Amphissa


Amphissa

Greece
Modern Greek  Ámfissa  

      agricultural centre, chief town of the eparkhía (eparchy) of Parnassus (Parnassós), capital of the nomós (department) of Fokís ( Phocis), central Greece, at the northwestern limit of the fertile Crisaean plain between the Gióna Mountains and the Parnassus massif. The economy includes trade in wheat, livestock, and particularly olives grown on the Crisaean plain. Bauxite is mined southeast of Amphissa and trucked to an aluminum-reduction plant at neighbouring Antikyra on an inlet of the Gulf of Corinth.

      During the European Middle Ages, Itéa, the ancient Chaleion, supplanted the 6th-century-BC port of Cyrrha (Kírra), situated just southeast of Itéa. On Amphissa's acropolis sits a ruined Franco-Catalan fortress supported by ancient foundations. The town is the seat of a metropolitan bishop of the Orthodox Church of Greece.

      Close to Delphi, ancient Amphissa was the capital of Ozolian (western) Locris. The ruined acropolis of the modern tiered town dates apparently from about the 5th century BC, or late Archaic period. The city provoked the Fourth Sacred War when it was denounced (339 BC) for the impiety of cultivating the sacred wooded plain of Crisa, still drained by the stream Pleistus. The following year it was destroyed by Philip II of Macedonia, who undertook the punitive mission on behalf of the Council of the Delphic Amphictyony (a league of Greek states), a task that also gave him an excuse to tighten his control on other Greek cities, leading to their permanent loss of independence after the Battle of Cheronaea (338 BC). The rebuilt city joined the Aetolian League, remaining a member until 167 BC, when it was forced to secede by Roman conquest. The 2nd-century-AD Greek traveler Pausanias reported that Amphissa had a temple to Athena with a very early statue of the goddess. Inscriptions concerning repairs on the city's aqueduct indicate that it remained active through the late Roman period.

      Destroyed by the Bulgars about the 10th century, Amphissa was rebuilt by the Franks and became known as Sálona. It was held by the Catalans (1311–35), passing then to Count Alphonse Frederick of Aragon, whose family held it until its fall to the Turks in 1394. Amphissa became part of Greece when it won its independence from Turkey in 1829. Pop. (2001) 6,946.

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Universalium. 2010.

Look at other dictionaries:

  • Amphissa — (a. Geogr.), Stadt der Ozolischen Lokrer, genannt nach Amphissa, der Tochter des Makareus u. der Geliebten des Apollo, die hier begraben war. Hier ward den Dioskuren (Anakes) ein Fest gefeiert. Die Stadt ward durch Philipos von Macedonien 340 v.… …   Pierer's Universal-Lexikon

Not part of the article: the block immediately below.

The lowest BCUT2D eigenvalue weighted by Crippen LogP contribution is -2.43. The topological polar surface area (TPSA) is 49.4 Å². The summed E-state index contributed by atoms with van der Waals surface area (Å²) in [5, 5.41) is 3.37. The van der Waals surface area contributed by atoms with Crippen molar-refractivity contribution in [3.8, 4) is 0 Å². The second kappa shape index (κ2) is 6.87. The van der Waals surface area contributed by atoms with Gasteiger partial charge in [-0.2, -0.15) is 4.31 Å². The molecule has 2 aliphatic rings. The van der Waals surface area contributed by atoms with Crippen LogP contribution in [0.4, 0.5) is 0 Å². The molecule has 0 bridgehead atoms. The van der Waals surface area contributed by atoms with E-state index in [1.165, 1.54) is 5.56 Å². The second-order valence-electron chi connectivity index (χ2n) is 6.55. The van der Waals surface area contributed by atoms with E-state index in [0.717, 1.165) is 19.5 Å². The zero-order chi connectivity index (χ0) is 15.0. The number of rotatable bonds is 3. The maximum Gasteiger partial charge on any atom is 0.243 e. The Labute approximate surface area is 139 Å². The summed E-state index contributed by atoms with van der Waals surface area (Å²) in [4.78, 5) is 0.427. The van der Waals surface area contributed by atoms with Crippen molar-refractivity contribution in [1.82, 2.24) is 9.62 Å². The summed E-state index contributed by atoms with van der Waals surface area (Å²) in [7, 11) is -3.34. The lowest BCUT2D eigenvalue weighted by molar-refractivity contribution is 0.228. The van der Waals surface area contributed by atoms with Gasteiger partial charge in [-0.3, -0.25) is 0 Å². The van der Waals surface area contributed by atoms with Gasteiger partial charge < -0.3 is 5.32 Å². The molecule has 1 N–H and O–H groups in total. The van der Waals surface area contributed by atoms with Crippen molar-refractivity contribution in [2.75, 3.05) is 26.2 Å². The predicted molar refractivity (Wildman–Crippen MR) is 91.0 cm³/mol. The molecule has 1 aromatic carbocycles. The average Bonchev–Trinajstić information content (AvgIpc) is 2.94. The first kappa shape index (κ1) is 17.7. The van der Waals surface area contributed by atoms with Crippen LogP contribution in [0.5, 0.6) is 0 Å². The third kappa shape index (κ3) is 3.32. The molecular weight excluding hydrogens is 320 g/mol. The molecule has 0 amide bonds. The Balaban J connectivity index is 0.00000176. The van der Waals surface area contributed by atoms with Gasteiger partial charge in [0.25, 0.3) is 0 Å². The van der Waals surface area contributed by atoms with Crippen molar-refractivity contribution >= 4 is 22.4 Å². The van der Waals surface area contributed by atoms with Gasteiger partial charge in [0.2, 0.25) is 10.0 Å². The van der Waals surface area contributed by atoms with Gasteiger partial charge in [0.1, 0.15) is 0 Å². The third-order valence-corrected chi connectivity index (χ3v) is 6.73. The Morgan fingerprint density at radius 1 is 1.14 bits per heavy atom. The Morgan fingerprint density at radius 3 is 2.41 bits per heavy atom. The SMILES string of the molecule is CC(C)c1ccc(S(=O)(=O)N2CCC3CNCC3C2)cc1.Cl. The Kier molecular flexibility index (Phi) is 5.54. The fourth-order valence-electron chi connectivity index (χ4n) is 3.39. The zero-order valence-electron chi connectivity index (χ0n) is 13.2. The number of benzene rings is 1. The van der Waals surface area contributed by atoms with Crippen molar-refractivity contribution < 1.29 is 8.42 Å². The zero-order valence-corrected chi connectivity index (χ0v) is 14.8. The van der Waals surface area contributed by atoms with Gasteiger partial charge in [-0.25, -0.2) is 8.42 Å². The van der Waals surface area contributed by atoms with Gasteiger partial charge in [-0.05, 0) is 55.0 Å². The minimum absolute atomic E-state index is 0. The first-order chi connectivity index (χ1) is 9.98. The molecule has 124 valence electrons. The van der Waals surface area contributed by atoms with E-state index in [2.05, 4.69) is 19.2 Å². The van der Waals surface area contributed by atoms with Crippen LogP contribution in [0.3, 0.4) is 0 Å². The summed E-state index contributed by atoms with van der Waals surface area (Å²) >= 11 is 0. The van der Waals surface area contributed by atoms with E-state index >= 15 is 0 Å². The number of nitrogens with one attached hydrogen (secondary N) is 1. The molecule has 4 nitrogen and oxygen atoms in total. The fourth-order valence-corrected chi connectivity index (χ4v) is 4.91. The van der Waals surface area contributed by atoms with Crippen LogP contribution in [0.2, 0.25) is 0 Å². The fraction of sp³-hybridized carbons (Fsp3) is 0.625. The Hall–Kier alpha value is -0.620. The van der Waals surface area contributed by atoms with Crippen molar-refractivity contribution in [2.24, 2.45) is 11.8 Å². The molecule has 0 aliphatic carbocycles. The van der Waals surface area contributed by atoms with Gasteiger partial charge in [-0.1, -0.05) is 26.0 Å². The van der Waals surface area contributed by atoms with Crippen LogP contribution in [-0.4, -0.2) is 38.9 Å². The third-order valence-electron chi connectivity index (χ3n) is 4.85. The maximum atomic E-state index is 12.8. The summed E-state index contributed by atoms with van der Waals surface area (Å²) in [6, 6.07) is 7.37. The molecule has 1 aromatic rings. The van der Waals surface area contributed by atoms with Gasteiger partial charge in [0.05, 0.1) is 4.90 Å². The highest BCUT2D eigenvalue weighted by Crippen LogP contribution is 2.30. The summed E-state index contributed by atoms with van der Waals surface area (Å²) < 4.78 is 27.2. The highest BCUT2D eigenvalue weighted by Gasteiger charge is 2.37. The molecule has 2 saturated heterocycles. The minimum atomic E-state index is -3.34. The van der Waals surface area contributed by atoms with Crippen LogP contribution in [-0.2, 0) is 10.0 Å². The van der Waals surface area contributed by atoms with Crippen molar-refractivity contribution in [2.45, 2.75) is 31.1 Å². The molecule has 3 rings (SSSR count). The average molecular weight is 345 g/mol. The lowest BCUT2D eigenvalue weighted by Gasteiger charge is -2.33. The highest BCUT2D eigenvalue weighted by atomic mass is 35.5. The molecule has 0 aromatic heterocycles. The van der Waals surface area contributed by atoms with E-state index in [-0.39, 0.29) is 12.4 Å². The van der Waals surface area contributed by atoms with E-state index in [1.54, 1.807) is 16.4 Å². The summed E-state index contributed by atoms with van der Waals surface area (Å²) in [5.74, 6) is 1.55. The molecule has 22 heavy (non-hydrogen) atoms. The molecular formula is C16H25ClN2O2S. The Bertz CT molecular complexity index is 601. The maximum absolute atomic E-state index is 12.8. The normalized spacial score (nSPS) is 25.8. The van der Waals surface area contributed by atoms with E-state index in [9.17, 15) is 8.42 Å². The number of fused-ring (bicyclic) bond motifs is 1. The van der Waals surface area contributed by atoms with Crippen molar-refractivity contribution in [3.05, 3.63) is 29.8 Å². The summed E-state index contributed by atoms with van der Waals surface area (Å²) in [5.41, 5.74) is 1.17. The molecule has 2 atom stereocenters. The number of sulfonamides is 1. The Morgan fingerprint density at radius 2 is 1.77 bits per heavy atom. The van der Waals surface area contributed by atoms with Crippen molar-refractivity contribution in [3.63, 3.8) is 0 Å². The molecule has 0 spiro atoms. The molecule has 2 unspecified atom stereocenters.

• Amphissa — AMPHISSA, æ, Græc. Ἄμφισσα, ης, (⇒ Tab. XXV.) des Macareus Tochter, und Enkelinn des Aeolus, welche von dem Apollo geliebet wurde, und hernachmals der Stadt Amphissa in Phocis den Namen gegeben hat, woselbst denn auch unter andern ihr Grabmaal zu …   Gründliches mythologisches Lexikon

  • Amphissa — Amphissa, im Altertum Hauptstadt der ozolischen Lokrer, nordwestlich von Delphi. Weil es ein zum delphischen Tempel gehöriges Gebiet bebaut hatte, wurde es von Äschines beim Amphiktyonengericht angeklagt und von diesem ein sogen. Heiliger Krieg… …   Meyers Großes Konversations-Lexikon

  • Amphissa — Amphissa, Stadt der ozolischen Lokrer in Griechenland, 339 v. Chr. von Philipp II. von Mazedonien zerstört, aber bald wiederhergestellt; jetzt Salona …   Kleines Konversations-Lexikon

  • Amphissa — Amphissa, Stadt der ozol. Lokrer, 340 v. Chr. von Philipp von Macedonien in einem hl. Kriege auf Geheiß der Amphiktyonen zerstört, weil die Bürger Tempelland gepflügt hatten; blühte unter den Römern wieder auf; in der Nähe das heutige Salona …   Herders Conversations-Lexikon

  • Amphissa — 38° 32′ 00″ N 22° 22′ 00″ E / 38.533333, 22.366667 …   Wikipédia en Français

  • AMPHISSA — I. AMPHISSA Magnae Graeciae oppid. in ora Calabriae ulterioris, inter Locros et Caulonam 8. mill. pasl. apud ostia Sagrae fluv. Hodie La Rocella dicitur, Gabr. Barriô auctore. Principatus titulô gaudet, habetque Castrum munitum, ad mare Ionium.… …   Hofmann J. Lexicon universale

  • Amphissa — Ạmphissa,   Hauptstadt des Verwaltungsbezirks (Nomos) Phokis in Mittelgriechenland, 7 200 Einwohner; Sitz eines orthodoxen Bischofs;   Wirtschaft:   Zentrum des Olivenanbaus der Region; Bauxitgruben.   Geschichte:   Philipp II. von Makedonien …   Universal-Lexikon

  • Amphissa — Gemeinde Amfissa Δήμος Αμφίσσης DEC …   Deutsch Wikipedia

  • Microvoluta amphissa — Scientific classification Kingdom: Animalia Phylum: Mollusca Class …   Wikipedia